Family’s new year donor bid

Kayleigh Logg
Kayleigh Logg

THE heartbroken family of a six-year-old girl who died after fighting a rare form of leukaemia are urging residents to “give the gift of life” by joining the bone marrow register in the new year.

Grieving parents Paul and Nikki Logg, of Castleford, hope townsfolk will sign up to give blood and life-saving bone marrow in memory of their daughter Kayleigh, who died of a chest infection after a brave battle with Philadelphia positive acute lymphoblastic leukaemia (ALL) last month.

The Wheldon Infant School pupil needed a bone marrow transplant during her treatment and was given umbilical cord cells after a match was found in Australia.

Her mum and dad hope sharing Kayleigh’s story will encourage others to join the UK register and offer hope to other families facing a nightmare ordeal.

Paul, 35, of Hilltop Close, said: “It’s a moment’s pain for someone else’s lifetime gain. By donating blood and bone marrow, people really can give the gift of life.

“A match was found for Kayleigh really quickly but there are a lot of families out waiting for a match to be found. We hope it’s her legacy that more people join the register and more lives are saved.”

Little Kayleigh was diagnosed with ALL at the age of five after complaining about a painful knee while on holiday in Cornwall with her family in September 2010.

Quick-thinking doctors at the Royal Cornwall Hospital performed surgery to drain fluid off her hip and blood tests confirmed she had the unusual form of leukaemia, which only affects around eight children in the UK every year.

Nikki, 34, said: “It was such a shock, because she hadn’t been unwell – she’d just complained about pain in her knee. It was our worst nightmare. The hospital didn’t do chemotherapy, so straight away Kayleigh was flown on a private flight to Leeds General Infirmary with a doctor, nurse and her dad.”

Kayleigh spent four weeks in hospital receiving chemotherapy and was allowed home at the end of October – and on December 23 last year her family were told her cancer was in remission.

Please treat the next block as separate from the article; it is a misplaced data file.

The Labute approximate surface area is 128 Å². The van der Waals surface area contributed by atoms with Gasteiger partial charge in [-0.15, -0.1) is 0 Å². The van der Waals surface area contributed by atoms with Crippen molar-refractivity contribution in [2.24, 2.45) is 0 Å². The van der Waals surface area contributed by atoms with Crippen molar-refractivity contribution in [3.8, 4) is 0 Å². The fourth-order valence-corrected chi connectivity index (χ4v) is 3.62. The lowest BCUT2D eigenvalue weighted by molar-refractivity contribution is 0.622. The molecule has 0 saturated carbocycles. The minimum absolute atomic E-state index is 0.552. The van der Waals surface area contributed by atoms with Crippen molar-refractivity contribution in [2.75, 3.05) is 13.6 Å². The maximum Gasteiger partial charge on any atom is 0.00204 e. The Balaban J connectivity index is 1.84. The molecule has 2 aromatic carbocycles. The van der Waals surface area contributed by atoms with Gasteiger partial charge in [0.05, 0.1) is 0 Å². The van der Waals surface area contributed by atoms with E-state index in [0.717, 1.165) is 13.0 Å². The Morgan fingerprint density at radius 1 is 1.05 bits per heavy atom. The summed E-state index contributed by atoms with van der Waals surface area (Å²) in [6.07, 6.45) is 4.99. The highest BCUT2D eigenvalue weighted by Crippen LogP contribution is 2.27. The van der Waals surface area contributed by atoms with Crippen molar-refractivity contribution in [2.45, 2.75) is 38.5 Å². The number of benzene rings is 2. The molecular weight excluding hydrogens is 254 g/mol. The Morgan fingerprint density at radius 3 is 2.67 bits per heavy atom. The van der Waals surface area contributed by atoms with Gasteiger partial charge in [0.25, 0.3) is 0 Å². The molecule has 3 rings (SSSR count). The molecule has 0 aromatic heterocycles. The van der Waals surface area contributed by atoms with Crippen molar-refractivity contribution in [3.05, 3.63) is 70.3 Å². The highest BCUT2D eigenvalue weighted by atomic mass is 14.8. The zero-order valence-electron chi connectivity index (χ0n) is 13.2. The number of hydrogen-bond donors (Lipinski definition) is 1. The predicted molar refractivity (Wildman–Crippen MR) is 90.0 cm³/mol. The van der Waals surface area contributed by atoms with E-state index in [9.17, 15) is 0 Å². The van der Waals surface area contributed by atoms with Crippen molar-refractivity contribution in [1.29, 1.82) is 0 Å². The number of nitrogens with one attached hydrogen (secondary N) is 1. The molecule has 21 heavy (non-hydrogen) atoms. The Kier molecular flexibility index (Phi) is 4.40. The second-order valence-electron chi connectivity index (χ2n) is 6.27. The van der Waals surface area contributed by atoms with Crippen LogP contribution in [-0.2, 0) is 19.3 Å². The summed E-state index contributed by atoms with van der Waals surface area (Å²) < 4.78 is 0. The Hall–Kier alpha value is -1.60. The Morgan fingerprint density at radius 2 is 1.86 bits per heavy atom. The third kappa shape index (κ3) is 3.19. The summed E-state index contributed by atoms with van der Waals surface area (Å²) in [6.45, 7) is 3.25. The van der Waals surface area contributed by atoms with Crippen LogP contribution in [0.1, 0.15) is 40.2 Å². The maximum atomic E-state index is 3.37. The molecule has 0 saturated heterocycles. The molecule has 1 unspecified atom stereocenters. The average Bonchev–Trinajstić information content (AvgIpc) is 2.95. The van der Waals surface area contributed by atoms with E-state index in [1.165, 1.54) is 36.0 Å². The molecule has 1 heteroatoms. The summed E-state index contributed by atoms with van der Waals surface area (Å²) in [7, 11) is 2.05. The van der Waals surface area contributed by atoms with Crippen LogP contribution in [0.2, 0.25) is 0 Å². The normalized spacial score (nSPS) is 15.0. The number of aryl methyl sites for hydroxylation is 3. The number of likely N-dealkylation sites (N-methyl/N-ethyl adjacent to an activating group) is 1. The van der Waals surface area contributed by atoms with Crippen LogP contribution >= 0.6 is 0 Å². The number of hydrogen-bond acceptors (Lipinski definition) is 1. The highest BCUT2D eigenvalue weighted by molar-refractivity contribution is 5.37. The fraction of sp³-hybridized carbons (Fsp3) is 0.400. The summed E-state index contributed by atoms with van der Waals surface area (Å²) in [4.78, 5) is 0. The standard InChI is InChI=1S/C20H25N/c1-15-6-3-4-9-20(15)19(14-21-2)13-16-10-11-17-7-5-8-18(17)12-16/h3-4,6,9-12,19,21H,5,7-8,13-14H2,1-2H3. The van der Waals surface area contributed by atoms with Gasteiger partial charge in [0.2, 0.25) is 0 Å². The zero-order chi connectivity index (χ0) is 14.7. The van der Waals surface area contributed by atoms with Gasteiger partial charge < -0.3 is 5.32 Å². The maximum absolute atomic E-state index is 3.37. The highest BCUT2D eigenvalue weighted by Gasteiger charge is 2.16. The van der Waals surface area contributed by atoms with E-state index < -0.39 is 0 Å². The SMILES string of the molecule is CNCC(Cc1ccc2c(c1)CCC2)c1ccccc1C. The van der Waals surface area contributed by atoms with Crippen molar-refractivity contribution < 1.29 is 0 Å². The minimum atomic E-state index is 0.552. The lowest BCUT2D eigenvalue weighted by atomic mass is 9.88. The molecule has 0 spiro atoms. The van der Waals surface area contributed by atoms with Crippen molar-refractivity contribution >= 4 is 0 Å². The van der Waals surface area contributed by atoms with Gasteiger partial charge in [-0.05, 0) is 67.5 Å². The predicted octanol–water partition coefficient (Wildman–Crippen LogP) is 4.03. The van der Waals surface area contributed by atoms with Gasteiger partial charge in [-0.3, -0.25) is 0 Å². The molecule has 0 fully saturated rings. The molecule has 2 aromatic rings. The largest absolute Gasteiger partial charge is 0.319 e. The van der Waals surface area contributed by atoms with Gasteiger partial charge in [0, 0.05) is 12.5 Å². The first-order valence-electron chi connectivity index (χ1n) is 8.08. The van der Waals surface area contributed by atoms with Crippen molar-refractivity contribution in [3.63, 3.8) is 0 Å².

Nikki said: “It had been a long battle, with Kayleigh in and out of hospital with infections, but it was the best Christmas present ever.”

The youngster continued to receive treatment at the hospital and in March was given a bone marrow transplant to boost her chances of survival after a match was found in Australia. She needed a course of radiotherapy before the transplant, then spent 124 days in isolation before being allowed home in June.

Paul said: “She didn’t let things get to her, even when she lost her hair with the chemotherapy. She had a difficult time after the transplant and it was hard to see her go through so much – but she was a fighter.

“She was eventually allowed home, but her immune system wasn’t very strong and it meant she picked up infections really easily and had to be admitted to hospital.”

Kayleigh contracted a chest infection and died on November 9.

Paul said: “She packed so much into her six years – she lived life at 100 miles an hour and always had a smile on her face.”

Nikki added: “She was extremely active – she rarely watched television.

“She loved riding her bike and playing on the monkey bars. She was very popular with her friends, we’d often have a garden full of children who’d come to see her. She was a tomboy, but she was also really girly.”

Paul and Nikki have now joined the Anthony Nolan Trust bone marrow register and want others to do the same.

Nikki said: “All I had to do was give a saliva swab and send it back – it was that simple. I’m now on the register and will hear from the charity if it turns out I’m a match for someone.

“We’ve had so much support from a lot of different charities, which we’d like to thank – including the Sick Children’s Trust, Candlelighters, Macmillan, the Jigsaw Team in Castleford and CLIC Sargent.”

Visit www.anthonynolan.org for more information about joining the bone marrow register.